Pro-life utilitarians are very scarce.  A philosophy professor recently told me that he knows of zero pro-life utilitarians in the entire philosophy profession. 

This is deeply puzzling.  While I’m not a utilitarian, the utilitarian case against abortion seems very strong.  Consider: Even if a pregnant woman deeply resents her pregnancy, she is only pregnant for nine months.  How could this outweigh the lifetime‘s worth of utility the unwanted child gets to enjoy if he’s carried to term? 

A bundle of empirical regularities reinforce this prima facie case.

1. Almost everyone is glad to be alive.  The unwanted infant may have a below-average quality of life, but below-average is usually excellent nonetheless.

2. There is a long waiting list – hence excess demand – to adopt healthy infants, so birth mothers need not raise their unwanted children.

3. Due to the endowment effect, unwanted children often become wanted by their birth mother once they’re born – as many would-be adoptive parents discover to their sorrow.

4. Women who just miss the legal cutoff for abortion seem to quickly recover emotionally.  Pregnant women who think “A baby will ruin my life” are, on average, factually mistaken.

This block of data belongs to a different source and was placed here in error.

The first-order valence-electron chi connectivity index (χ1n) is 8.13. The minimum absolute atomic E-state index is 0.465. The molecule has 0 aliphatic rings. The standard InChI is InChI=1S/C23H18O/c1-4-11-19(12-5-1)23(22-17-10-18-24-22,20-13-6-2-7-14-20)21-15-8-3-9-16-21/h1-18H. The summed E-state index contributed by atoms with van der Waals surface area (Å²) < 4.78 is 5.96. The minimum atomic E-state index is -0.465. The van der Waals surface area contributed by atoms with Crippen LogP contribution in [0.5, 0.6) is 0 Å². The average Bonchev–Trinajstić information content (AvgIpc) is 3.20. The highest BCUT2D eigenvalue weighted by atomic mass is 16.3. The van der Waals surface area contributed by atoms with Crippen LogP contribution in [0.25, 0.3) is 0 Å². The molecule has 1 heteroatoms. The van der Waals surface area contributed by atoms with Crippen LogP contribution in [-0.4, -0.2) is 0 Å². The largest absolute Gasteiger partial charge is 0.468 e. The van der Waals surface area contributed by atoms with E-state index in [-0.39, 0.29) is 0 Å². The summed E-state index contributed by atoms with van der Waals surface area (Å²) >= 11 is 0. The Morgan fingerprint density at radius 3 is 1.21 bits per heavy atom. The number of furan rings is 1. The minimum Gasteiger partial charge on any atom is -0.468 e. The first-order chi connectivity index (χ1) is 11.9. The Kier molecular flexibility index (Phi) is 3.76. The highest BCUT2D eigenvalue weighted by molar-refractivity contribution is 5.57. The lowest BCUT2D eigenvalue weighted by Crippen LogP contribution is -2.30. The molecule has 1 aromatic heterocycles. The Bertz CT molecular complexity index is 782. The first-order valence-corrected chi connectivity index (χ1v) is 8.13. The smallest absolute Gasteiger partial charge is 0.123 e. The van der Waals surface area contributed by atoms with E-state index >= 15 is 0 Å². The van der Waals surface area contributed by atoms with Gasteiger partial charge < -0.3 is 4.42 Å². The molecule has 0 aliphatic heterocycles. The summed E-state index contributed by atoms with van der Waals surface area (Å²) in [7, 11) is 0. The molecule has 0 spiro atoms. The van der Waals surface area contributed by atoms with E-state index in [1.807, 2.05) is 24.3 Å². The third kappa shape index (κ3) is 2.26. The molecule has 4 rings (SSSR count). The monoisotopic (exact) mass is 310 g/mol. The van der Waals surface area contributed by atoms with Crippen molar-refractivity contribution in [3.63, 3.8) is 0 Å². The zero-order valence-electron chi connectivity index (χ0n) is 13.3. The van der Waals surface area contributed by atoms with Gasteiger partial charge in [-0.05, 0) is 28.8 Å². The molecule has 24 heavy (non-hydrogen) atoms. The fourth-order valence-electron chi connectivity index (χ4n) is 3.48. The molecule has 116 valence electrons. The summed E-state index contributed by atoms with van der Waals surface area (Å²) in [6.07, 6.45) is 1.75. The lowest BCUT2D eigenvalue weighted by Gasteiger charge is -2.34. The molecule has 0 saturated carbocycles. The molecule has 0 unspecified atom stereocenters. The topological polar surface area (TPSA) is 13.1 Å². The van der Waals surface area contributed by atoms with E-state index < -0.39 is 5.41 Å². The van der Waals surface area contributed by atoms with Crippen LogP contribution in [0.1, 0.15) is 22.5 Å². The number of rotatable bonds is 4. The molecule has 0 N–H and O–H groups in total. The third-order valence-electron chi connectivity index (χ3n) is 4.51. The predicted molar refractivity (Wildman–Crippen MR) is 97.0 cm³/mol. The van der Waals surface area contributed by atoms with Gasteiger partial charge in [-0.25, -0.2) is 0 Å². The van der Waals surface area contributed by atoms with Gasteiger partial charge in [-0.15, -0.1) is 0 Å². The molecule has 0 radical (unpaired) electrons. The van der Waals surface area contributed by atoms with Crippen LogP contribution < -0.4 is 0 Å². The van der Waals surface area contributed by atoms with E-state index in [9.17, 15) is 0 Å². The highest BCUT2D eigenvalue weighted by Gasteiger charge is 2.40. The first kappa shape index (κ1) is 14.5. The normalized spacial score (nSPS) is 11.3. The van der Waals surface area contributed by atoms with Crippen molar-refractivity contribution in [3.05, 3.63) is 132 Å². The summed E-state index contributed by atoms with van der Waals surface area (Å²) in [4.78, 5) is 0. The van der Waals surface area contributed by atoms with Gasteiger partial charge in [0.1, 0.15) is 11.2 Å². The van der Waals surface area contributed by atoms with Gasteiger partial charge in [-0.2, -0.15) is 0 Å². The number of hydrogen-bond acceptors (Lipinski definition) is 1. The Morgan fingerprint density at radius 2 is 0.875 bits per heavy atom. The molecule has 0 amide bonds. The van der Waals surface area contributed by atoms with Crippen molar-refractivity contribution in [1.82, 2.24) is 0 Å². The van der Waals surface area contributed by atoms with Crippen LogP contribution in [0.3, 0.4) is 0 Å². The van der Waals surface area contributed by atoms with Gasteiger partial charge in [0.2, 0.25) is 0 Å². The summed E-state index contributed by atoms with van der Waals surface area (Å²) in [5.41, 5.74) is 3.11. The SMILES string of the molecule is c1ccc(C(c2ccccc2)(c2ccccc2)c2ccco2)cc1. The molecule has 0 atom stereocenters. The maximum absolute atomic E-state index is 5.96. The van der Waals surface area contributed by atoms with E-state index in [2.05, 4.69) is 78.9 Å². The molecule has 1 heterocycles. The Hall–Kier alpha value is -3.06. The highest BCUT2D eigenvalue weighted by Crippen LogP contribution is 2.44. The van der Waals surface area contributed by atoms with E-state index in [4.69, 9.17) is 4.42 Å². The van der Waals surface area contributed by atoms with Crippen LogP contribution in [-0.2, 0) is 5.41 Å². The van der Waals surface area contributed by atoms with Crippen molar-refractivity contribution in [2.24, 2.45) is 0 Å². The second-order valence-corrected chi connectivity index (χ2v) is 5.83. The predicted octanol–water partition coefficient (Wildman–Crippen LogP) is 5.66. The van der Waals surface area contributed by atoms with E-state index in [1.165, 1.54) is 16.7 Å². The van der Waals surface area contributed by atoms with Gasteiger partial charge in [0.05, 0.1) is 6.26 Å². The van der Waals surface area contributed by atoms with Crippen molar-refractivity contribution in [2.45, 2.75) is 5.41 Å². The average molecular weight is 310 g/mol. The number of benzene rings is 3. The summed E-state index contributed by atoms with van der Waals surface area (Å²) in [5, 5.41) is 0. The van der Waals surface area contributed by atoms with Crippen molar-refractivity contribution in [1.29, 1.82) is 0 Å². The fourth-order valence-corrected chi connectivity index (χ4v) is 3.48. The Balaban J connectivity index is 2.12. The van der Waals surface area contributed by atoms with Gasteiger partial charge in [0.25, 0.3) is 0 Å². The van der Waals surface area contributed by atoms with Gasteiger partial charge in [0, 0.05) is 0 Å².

How could a utilitarian avoid the pro-life conclusion?  There are two tempting routes:

1. Argue that the utility of the unborn counts for nothing – at least until the fetus starts feeling pleasure and pain.  Convenient.  But once you accept the core utilitarian intuition – that the existence of pleasure is good, and the existence of pain is bad – the creation of creatures who will feel a lot more pleasure than pain seems like a great good.  Picture an uninhabited world capable of supporting happy lives.  How could a utilitarian not want to populate it?

2. Argue that each unwanted child has large negative social effects, even though people are eager to adopt.  Most obviously, utilitarians could embrace an extreme Malthusian story where the birth of one human statistically dooms another.  Once you accept this story, of course, saving any life becomes morally suspect.

When I present the utilitarian case against abortion, people normally reply, “But that implies a further moral duty to have tons of babies.”  They’re right.  From my perspective, that’s yet another convincing argument against utilitarianism.  Creating life is a prime example of what utilitarians conceptually reject: actions that are morally good but not morally obligatory.  But given utilitarians’ notorious willingness to bite bullets, why should they demur here?

P.S. If you do know of any pro-life utilitarians, please share URLs in the comments.